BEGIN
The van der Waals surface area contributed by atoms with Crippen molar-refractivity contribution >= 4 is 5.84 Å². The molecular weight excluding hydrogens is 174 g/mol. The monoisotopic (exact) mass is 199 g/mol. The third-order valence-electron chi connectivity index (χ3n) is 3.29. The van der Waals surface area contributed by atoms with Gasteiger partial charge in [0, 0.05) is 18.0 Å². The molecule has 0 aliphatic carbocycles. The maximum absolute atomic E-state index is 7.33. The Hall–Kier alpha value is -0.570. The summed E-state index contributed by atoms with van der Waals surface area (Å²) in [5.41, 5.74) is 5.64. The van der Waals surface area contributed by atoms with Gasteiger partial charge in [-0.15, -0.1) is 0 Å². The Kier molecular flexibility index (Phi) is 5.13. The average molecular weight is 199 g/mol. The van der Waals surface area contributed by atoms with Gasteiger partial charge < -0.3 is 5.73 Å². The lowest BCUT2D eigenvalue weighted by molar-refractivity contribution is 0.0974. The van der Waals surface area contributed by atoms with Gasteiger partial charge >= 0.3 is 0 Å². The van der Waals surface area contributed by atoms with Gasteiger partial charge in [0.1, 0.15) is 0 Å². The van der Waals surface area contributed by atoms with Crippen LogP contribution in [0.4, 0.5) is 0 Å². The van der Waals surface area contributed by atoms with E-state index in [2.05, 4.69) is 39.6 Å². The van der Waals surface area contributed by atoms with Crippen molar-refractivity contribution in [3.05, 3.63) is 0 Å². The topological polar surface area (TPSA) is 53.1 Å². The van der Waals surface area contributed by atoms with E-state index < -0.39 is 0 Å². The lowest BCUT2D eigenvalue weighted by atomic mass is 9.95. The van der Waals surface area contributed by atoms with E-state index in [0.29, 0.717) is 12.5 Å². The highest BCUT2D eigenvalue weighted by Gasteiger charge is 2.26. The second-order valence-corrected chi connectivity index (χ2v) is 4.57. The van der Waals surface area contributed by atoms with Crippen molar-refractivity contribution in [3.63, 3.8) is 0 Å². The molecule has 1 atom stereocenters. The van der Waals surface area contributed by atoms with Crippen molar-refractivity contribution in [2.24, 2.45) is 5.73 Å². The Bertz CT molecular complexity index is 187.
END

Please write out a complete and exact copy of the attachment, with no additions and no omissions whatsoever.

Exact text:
The van der Waals surface area contributed by atoms with Crippen molar-refractivity contribution >= 4 is 5.84 Å². The molecular weight excluding hydrogens is 174 g/mol. The monoisotopic (exact) mass is 199 g/mol. The third-order valence-electron chi connectivity index (χ3n) is 3.29. The van der Waals surface area contributed by atoms with Gasteiger partial charge in [0, 0.05) is 18.0 Å². The molecule has 0 aliphatic carbocycles. The maximum absolute atomic E-state index is 7.33. The Hall–Kier alpha value is -0.570. The summed E-state index contributed by atoms with van der Waals surface area (Å²) in [5.41, 5.74) is 5.64. The van der Waals surface area contributed by atoms with Gasteiger partial charge in [-0.15, -0.1) is 0 Å². The Kier molecular flexibility index (Phi) is 5.13. The average molecular weight is 199 g/mol. The van der Waals surface area contributed by atoms with Gasteiger partial charge < -0.3 is 5.73 Å². The lowest BCUT2D eigenvalue weighted by molar-refractivity contribution is 0.0974. The van der Waals surface area contributed by atoms with Gasteiger partial charge >= 0.3 is 0 Å². The van der Waals surface area contributed by atoms with Gasteiger partial charge in [0.1, 0.15) is 0 Å². The van der Waals surface area contributed by atoms with Crippen LogP contribution in [0.4, 0.5) is 0 Å². The van der Waals surface area contributed by atoms with E-state index in [2.05, 4.69) is 39.6 Å². The van der Waals surface area contributed by atoms with Crippen molar-refractivity contribution in [3.05, 3.63) is 0 Å². The topological polar surface area (TPSA) is 53.1 Å². The van der Waals surface area contributed by atoms with E-state index < -0.39 is 0 Å². The lowest BCUT2D eigenvalue weighted by atomic mass is 9.95. The van der Waals surface area contributed by atoms with E-state index in [0.29, 0.717) is 12.5 Å². The highest BCUT2D eigenvalue weighted by Gasteiger charge is 2.26. The second-order valence-corrected chi connectivity index (χ2v) is 4.57. The van der Waals surface area contributed by atoms with Crippen molar-refractivity contribution in [3.63, 3.8) is 0 Å². The molecule has 1 atom stereocenters. The van der Waals surface area contributed by atoms with Crippen molar-refractivity contribution in [2.24, 2.45) is 5.73 Å². The Bertz CT molecular complexity index is 187.